Using a structured reporting approach for chest x-rays of patients suspected of having COVID-19 has a high likelihood of predicting positive RT-PCR testing results.
That’s according to a new analysis out of the University College Dublin in Ireland, published on Tuesday. With constraints on resources and lab tests that could require 24 hours-plus for results, Andrew Yates and colleagues devised a systematic approach for reporting the likelihood of COVID-19 pneumonia on CXR.
They discovered that patients with positive imaging results had an 88% probability of also producing a positive real-time reverse transcription polymerase chain reaction test, according to their analysis, published Wednesday.
“Given that there are often constraints on resources—such as personal protective equipment, ventilators and healthcare staff—it is important to optimize decision-making on whether to manage a patient in a COVID-specific pathway,” Yates, a radiology resident with Mater Misericordiae University Hospital, and colleagues wrote Nov. 11 in the European Journal of Radiology. “We have found that, using a COVID-specific structured approach to interpretation, a CXR designated as ‘high suspicion’ or ‘characteristic’ in a patient presenting to the emergency department with clinically suspected COVID-19 pneumonia correlates with a very high likelihood of a positive RT-PCR.”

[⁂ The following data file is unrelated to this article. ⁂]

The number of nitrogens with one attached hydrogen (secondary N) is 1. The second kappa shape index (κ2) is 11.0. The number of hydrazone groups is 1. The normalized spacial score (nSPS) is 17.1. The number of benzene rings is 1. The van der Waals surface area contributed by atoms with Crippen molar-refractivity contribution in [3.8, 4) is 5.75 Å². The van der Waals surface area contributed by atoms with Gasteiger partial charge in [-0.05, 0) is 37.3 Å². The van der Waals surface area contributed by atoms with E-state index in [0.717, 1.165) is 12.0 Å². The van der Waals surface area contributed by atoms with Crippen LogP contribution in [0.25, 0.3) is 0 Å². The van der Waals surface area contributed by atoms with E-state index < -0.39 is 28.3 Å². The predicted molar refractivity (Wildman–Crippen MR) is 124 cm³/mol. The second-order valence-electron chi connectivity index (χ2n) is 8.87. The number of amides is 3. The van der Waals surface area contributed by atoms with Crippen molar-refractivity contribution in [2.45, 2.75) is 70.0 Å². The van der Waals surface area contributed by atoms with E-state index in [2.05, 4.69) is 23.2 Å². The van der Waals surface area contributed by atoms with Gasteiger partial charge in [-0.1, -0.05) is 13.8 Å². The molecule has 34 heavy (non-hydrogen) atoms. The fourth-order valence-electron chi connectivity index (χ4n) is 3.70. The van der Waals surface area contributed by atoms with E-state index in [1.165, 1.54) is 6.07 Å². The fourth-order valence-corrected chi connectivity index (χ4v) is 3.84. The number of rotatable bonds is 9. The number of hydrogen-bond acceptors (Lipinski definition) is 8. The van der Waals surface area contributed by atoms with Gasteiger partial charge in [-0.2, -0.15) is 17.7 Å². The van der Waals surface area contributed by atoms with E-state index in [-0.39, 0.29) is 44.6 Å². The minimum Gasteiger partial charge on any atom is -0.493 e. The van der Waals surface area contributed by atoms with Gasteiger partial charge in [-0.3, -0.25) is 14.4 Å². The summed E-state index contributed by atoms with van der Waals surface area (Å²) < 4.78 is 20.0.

Those two designations represent the highest severity on the hospital’s five-point scoring scale, which starts at “normal,” followed by “unlikely,” and “indeterminate.” To test their structured approach, Yates et al. conducted a retrospective review of patients who visited the ED under suspicion of the disease and had both chest x-rays and a lab test for COVID. Two radiologists then reviewed the images, blind to the RT-PCR results, and sorted them into one of the five categories in the structured template.
All told, 582 patients were included in the analysis, with almost 25% testing positive for the virus. The research team discovered a high positive-predictive value of 88% and specificity of 98%, making the structured approach “a useful tool in the diagnosis of COVID-19.” The two readers also agreed at a high rate, with an absolute concordance score of 71.1%.
“We have demonstrated very good agreement in the application of this structured approach in a single institution and feel that this practice is generalizable to other institutions,” Yates and co-authors noted.
You can read more on their results in EJR here.